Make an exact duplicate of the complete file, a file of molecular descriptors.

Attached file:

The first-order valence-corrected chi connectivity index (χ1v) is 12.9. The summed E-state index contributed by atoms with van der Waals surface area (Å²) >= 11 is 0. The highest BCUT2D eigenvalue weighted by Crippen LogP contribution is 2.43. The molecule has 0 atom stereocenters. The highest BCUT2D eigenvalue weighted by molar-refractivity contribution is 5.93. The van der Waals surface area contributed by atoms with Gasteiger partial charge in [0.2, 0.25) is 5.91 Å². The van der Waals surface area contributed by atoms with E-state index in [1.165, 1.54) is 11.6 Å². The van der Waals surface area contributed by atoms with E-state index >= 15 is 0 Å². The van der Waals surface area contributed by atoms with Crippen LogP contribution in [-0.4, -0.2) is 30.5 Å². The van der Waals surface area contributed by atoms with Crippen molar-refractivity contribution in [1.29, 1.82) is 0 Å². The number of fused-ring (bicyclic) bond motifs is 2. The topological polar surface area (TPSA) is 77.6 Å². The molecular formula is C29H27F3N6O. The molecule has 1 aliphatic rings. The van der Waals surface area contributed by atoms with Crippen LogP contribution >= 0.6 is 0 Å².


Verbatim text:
The first-order valence-corrected chi connectivity index (χ1v) is 12.9. The summed E-state index contributed by atoms with van der Waals surface area (Å²) >= 11 is 0. The highest BCUT2D eigenvalue weighted by Crippen LogP contribution is 2.43. The molecule has 0 atom stereocenters. The highest BCUT2D eigenvalue weighted by molar-refractivity contribution is 5.93. The van der Waals surface area contributed by atoms with Gasteiger partial charge in [0.2, 0.25) is 5.91 Å². The van der Waals surface area contributed by atoms with E-state index in [1.165, 1.54) is 11.6 Å². The van der Waals surface area contributed by atoms with E-state index >= 15 is 0 Å². The van der Waals surface area contributed by atoms with Crippen LogP contribution in [-0.4, -0.2) is 30.5 Å². The van der Waals surface area contributed by atoms with Crippen molar-refractivity contribution in [1.29, 1.82) is 0 Å². The number of fused-ring (bicyclic) bond motifs is 2. The topological polar surface area (TPSA) is 77.6 Å². The molecular formula is C29H27F3N6O. The molecule has 1 aliphatic rings. The van der Waals surface area contributed by atoms with Crippen LogP contribution >= 0.6 is 0 Å².